Phil talked about the lines of the hull. When you are using the hull lines from a drawing, those contour lines that run vertically top to bottom are called water planes. Here you can see Z-39's water planes.
Image

The lines that run horizonatally front to back are waterlines. These control the smoothness of the hull and define the loft between waterplanes. Here are Z-39's water lines.
Image

If you have ones that run vertically front to back, they are called sheer lines or buttock lines.

Earlier Phil was talking about smoothing the surface. It is pretty complicated to do but usually involves making the waterlines relax. They are defined by the waterplanes and relaxing them allows them to smooth out. Graphical programs make this easy, but in CAD it is a lot more difficult. After you relax the water lines you need to re-attach the waterplanes. I generally have to do this process 2-3 times in order to get a perfectly smooth surface. Like Phil said, if you can get your hands on the table of offsets, it is a lot easier. The only playing around you have to do is with the waterlines to get them to make the program interpret the waterplanes properly. I used the TOO on the last project I did and got the smoothest hull I ever worked with just from using them. Like I said, the only playing around I had to do was with the waterlines because the stern was several feet off the baseline and I wanted to do a single surface.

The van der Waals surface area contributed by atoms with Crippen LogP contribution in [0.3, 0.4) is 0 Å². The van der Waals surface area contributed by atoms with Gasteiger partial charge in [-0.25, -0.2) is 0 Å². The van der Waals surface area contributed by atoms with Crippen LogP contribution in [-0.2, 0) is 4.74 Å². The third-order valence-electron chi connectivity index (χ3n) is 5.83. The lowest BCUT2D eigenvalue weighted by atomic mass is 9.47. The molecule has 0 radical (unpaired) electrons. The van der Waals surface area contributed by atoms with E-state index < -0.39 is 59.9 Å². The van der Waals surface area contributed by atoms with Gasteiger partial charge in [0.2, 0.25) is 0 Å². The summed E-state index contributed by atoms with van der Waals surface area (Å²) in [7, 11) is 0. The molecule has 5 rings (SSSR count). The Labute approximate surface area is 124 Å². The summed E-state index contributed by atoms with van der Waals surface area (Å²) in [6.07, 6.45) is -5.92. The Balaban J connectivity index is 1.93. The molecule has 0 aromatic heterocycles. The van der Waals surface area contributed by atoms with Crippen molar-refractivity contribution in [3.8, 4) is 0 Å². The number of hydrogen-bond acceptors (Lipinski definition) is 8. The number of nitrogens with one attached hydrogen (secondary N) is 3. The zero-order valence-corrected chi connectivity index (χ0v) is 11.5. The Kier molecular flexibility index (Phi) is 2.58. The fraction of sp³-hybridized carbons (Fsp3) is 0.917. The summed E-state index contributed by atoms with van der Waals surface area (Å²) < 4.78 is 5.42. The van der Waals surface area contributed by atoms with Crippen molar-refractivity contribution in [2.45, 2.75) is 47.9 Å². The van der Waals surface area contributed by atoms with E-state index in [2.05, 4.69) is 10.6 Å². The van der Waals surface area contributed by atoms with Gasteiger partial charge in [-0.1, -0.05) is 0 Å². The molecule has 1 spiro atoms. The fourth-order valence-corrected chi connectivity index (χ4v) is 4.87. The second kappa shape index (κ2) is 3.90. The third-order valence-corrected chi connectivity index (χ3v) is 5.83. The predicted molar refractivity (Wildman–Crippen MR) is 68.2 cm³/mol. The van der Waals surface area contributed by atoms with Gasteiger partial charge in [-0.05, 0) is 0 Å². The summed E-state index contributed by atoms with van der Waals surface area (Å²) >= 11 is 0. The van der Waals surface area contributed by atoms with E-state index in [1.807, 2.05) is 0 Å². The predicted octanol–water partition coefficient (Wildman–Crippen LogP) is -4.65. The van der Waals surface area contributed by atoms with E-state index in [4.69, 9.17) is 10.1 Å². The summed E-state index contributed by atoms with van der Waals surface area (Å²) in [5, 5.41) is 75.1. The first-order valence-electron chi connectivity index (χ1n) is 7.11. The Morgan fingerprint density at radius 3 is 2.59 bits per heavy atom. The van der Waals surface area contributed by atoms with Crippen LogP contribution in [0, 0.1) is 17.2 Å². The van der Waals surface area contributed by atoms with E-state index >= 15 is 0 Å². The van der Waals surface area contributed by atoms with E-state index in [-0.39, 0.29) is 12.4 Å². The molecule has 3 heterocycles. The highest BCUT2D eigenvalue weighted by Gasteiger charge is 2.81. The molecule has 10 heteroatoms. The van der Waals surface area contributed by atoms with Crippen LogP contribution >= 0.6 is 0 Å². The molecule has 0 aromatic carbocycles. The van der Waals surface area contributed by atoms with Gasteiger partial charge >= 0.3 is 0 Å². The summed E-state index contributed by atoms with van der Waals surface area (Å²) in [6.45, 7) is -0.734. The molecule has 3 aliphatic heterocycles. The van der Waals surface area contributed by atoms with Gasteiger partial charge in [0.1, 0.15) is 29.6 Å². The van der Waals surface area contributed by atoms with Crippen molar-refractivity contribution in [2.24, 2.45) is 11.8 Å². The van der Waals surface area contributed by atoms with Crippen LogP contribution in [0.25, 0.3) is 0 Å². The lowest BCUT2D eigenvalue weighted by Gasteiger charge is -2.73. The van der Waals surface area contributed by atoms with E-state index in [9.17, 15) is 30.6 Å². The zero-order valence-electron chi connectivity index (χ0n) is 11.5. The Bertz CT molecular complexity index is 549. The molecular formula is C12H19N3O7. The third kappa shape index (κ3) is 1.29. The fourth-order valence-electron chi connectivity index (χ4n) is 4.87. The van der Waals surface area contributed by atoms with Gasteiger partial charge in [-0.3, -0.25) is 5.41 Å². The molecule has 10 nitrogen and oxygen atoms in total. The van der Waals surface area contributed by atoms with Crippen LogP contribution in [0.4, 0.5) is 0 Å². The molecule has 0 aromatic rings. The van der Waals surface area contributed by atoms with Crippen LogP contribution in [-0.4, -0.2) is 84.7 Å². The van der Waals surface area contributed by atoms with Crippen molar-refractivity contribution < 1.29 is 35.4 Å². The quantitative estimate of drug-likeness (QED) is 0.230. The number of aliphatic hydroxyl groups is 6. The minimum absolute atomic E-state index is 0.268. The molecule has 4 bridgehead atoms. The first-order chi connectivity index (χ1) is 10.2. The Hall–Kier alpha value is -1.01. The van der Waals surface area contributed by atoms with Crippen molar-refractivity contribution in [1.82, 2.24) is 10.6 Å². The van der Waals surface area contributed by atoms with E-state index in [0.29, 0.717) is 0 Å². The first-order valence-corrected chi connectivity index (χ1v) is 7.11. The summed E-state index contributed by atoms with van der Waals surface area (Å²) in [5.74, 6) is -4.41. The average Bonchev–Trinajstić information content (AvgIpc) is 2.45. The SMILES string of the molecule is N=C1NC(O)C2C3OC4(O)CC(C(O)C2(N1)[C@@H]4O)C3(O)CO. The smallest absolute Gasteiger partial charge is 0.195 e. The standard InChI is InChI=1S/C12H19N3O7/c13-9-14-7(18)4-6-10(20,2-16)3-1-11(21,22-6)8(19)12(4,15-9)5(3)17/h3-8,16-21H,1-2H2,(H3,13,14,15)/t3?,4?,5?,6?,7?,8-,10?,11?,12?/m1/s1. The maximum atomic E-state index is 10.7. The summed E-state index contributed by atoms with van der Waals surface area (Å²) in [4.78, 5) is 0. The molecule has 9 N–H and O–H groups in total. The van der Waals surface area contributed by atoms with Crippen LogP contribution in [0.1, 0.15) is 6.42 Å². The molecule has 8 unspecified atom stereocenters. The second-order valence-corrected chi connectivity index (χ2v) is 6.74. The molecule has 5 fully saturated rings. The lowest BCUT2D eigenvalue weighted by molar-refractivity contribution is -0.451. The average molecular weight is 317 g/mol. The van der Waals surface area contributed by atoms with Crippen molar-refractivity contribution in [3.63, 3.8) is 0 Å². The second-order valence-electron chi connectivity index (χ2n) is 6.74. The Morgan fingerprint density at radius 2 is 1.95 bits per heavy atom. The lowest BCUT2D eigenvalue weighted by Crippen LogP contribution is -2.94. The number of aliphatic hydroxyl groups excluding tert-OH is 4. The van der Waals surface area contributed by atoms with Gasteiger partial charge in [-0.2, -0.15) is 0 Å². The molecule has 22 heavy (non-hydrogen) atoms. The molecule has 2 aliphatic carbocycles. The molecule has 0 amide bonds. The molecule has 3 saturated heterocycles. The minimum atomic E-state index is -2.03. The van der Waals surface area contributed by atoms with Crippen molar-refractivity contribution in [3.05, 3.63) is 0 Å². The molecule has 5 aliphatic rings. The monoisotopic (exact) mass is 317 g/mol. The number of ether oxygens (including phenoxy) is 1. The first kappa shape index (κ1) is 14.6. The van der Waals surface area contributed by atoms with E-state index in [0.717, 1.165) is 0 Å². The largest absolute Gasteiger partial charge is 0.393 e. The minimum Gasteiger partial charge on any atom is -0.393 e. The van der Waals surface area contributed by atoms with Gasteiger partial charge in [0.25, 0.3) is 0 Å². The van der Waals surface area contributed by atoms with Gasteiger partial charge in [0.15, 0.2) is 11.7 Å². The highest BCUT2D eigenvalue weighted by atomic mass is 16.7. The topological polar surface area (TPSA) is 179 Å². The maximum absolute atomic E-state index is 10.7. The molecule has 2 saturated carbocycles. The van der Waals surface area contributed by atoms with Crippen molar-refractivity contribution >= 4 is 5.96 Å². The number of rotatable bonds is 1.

Notice how I have more waterlines lower down. More waterlines equals tighter control on complex areas. I notice on your upper hull there is a transition area that is creasing. This would be a good spot to add more waterlines to define it better for the computer.


Report this post
Top
 Profile  
Reply with quote  
 Post subject: Re: Cadding about
PostPosted: Mon Oct 11, 2010 4:00 pm 
Offline
User avatar

Joined: Sun Mar 07, 2010 12:01 am
Posts: 1043
Location: Corvallis, Oregon, USA
Rob makes a very good point about software differences. I use DesignCAD, a fairly simple "traditional" CAD program. It is not a "parametric" program and does not allow simple trimming of surface grids. You have to create the grid by "stretching" it over a set of template lines. If it isn't correct you delete the grid, rework the templates, and create a new grid. This goes pretty fast when you get used to it. This is why my technique differes from Rob's. It is purely a way of working with differences in the programs.

He makes another good point. Stitching together two grids is a chore. You have to plan them carefully if you want the same number of "facets" at the common edge (makes joining them much simpler).